Subsidies are typically provided to stimulate demand for products that have socially desirable outcomes. In the past, subsidies on goods have often been provided to the companies that produce them. Governments are increasingly seeking to bolster market forces and stimulate competition among firms by providing subsidies directly to the products’ users. These kinds of subsidies may also drive user-oriented innovation and efficiency gains. Subsidies can also play an important role when users need some initial experience in order to grasp a product’s benefits or where positive external effects exist. As consumers adapt to the new product, subsidies can be rolled back or discontinued.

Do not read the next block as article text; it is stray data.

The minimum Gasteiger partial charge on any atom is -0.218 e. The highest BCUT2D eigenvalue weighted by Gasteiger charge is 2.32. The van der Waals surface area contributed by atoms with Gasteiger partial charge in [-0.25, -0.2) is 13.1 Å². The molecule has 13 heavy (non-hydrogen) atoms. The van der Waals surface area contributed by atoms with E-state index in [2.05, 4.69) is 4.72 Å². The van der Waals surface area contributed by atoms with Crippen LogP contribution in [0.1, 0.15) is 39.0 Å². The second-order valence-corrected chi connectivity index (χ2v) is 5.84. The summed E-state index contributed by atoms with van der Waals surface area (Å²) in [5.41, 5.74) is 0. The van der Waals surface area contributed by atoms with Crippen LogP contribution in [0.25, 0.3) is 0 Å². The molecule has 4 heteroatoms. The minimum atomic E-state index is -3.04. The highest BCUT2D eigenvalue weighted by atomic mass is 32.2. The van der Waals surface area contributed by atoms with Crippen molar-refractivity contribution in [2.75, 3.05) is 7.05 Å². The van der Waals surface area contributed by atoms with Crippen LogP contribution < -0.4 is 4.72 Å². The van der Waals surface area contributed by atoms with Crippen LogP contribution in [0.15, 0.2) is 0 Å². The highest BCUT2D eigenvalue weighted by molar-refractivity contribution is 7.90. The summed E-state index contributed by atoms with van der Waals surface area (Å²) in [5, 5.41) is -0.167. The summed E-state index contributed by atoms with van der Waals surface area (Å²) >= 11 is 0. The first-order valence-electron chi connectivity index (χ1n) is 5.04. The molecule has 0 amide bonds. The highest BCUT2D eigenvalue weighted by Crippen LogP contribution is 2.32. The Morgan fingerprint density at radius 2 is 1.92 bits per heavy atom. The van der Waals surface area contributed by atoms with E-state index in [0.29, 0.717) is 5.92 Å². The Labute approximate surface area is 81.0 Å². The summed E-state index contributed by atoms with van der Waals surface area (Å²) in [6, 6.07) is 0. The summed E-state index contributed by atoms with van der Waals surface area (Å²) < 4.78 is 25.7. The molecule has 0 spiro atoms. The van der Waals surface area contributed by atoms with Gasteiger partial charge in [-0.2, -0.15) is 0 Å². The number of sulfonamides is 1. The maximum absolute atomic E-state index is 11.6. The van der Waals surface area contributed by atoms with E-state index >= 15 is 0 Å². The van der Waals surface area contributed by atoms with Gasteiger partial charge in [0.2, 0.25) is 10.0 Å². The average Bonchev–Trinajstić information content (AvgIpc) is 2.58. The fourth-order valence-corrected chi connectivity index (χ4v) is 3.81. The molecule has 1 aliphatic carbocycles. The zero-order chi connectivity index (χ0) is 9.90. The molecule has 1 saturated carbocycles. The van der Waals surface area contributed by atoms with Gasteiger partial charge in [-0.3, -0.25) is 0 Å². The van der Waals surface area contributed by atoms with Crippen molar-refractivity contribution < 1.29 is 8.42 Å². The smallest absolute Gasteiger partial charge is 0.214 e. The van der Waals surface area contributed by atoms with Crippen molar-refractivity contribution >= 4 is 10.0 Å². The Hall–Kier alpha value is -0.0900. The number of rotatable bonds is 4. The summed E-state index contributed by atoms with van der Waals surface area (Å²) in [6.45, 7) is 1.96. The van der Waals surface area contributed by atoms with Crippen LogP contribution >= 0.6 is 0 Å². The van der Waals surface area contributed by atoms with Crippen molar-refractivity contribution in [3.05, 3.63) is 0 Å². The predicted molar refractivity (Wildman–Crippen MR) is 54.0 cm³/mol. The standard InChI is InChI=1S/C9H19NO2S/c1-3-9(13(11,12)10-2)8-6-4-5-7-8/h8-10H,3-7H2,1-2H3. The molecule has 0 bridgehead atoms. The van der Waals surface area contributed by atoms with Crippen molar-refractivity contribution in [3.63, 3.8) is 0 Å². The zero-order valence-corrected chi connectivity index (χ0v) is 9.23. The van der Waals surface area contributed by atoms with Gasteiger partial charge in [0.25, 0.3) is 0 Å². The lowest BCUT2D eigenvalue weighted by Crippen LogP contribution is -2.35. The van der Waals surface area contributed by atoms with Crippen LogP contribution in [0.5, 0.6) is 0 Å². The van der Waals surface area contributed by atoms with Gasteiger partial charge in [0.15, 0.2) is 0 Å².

Vouchers are one method by which to administer “smart” subsidies to end customers. Vouchers have the advantage as compared to cash transfers that their use is predefined, thus directing expenditure towards the specific products or services with the desired social benefits. Moreover, voucher schemes can represent a partial subsidy, which – unlike giving out products for free – allows firms to gauge user demand and willingness to pay. The level of the subsidy can subsequently be reduced over time as customers start to recognize the value of the products.